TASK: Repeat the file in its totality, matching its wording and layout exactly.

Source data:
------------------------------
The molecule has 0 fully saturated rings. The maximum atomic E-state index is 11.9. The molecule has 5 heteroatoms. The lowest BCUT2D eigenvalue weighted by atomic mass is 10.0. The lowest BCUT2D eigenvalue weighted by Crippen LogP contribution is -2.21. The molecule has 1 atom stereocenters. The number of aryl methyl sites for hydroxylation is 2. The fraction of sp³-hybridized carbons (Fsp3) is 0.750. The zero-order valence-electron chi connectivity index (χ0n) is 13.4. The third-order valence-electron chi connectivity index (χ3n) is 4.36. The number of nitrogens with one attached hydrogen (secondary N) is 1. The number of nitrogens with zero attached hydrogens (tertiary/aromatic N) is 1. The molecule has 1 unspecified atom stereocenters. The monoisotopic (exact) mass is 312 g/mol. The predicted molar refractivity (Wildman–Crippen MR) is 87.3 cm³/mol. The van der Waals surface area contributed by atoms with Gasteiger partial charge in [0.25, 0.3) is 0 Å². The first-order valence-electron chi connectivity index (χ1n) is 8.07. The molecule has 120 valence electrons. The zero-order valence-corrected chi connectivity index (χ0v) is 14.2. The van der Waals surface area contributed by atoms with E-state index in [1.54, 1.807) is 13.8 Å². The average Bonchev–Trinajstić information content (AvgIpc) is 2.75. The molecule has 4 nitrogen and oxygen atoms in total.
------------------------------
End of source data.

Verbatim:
The molecule has 0 fully saturated rings. The maximum atomic E-state index is 11.9. The molecule has 5 heteroatoms. The lowest BCUT2D eigenvalue weighted by atomic mass is 10.0. The lowest BCUT2D eigenvalue weighted by Crippen LogP contribution is -2.21. The molecule has 1 atom stereocenters. The number of aryl methyl sites for hydroxylation is 2. The fraction of sp³-hybridized carbons (Fsp3) is 0.750. The zero-order valence-electron chi connectivity index (χ0n) is 13.4. The third-order valence-electron chi connectivity index (χ3n) is 4.36. The number of nitrogens with one attached hydrogen (secondary N) is 1. The number of nitrogens with zero attached hydrogens (tertiary/aromatic N) is 1. The molecule has 1 unspecified atom stereocenters. The monoisotopic (exact) mass is 312 g/mol. The predicted molar refractivity (Wildman–Crippen MR) is 87.3 cm³/mol. The van der Waals surface area contributed by atoms with Gasteiger partial charge in [0.25, 0.3) is 0 Å². The first-order valence-electron chi connectivity index (χ1n) is 8.07. The molecule has 120 valence electrons. The zero-order valence-corrected chi connectivity index (χ0v) is 14.2. The van der Waals surface area contributed by atoms with E-state index in [1.54, 1.807) is 13.8 Å². The average Bonchev–Trinajstić information content (AvgIpc) is 2.75. The molecule has 4 nitrogen and oxygen atoms in total.